Since coming to power in December 2013, Japanese prime minister Shinzo Abe has advocated a string of aggressive policy measures, dubbed Abenomics, to bolster the economy, stoke inflation, and improve global competitiveness via a weaker yen.
Abenomics for a long time was successful in depressing the yen. It went from about 82 yen to a dollar in December 2012, to 105.3 yen to a dollar in January 2014.
Year-to-date however the U.S. dollar is down 3.7% against the yen.
Richard Bernstein, CEO of Richard Bernstein Advisors, thinks the only real story in Japan is the yen.
“The competitive advantage has been whittled away through demographics, through productivity, through better competitiveness in other emerging market,” Bernstein said at a breakfast earlier today. “What’s left is currency. If you have no competitive advantage, this is true of every country, how do you compete? You compete on price.”
Bernstein dubbed Japan’s strategy, the Walmart strategy. Walmart he explained uses cheap prices to gain market share, and that was the story in Japan for a year and a half. But the yen has now started to appreciate.
“Think about what would happen to Walmart’s stock price if it started raising prices,” he said. “They’d have no competitive advantage. This is a market share game for them. So look what happened, the yen started appreciating — Walmart raising prices — and the Nikkei goes down, that’s it. That’s all you have to know.”
Bernstein said back in the 1980s there was little correlation between the yen and the stock market, but that changed.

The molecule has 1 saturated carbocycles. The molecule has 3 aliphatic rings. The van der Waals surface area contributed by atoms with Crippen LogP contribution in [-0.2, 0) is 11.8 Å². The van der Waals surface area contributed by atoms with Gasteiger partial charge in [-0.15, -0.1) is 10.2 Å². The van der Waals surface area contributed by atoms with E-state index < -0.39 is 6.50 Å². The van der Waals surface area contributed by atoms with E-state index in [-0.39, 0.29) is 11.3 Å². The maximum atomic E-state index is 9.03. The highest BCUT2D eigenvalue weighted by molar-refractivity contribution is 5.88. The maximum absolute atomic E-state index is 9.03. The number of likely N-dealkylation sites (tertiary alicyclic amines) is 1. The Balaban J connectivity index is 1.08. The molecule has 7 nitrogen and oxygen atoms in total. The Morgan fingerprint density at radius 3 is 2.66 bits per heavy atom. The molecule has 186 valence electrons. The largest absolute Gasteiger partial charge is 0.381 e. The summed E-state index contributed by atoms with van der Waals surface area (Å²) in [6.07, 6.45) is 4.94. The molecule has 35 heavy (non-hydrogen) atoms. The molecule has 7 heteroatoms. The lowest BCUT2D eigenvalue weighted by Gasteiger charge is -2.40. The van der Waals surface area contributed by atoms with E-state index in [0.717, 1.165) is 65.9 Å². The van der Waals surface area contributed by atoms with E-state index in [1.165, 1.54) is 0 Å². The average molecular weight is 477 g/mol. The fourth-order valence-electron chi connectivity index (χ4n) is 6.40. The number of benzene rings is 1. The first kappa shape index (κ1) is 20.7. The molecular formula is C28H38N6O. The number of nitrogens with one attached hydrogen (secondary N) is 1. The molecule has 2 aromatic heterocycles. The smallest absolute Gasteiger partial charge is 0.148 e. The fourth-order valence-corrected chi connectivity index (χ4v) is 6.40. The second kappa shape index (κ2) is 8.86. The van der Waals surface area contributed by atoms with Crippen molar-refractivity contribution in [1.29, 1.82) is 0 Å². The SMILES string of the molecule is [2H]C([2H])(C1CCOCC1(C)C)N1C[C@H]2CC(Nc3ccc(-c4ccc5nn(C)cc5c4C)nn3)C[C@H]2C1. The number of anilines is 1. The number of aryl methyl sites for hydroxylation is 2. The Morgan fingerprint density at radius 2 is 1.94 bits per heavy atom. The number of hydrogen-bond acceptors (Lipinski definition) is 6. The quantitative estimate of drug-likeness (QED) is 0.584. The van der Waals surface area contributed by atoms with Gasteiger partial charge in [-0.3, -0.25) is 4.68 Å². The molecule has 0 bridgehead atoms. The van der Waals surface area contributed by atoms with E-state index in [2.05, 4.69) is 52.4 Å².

“The one arrow, two arrow, three arrow, four arrow stuff is great politics, but I don’t think it makes any difference,” he said.
Bernstein was making reference to the names of various parts of Abenomics. Arrow one, is a fiscal stimulus, arrow two involves aggressive monetary easing, and arrow three drives structural reforms driven at improving economic competitiveness.
While Bernstein does think the other arrows will bring back the competitive advantage eventually, he doesn’t think it will do much for profitability or stocks in the next 12 to 15 months.
He also said that the Bank of Japan doesn’t realise that the odds are stacked against them because whenever there’s a problem in emerging markets, the yen is seen as a safe haven, which causes it to strengthen.
“In the next 12-24 months as an investor you just want to look at the yen. That will tell you the whole story for Japan,” he said. “It’s just Walmart, that’s all there is.”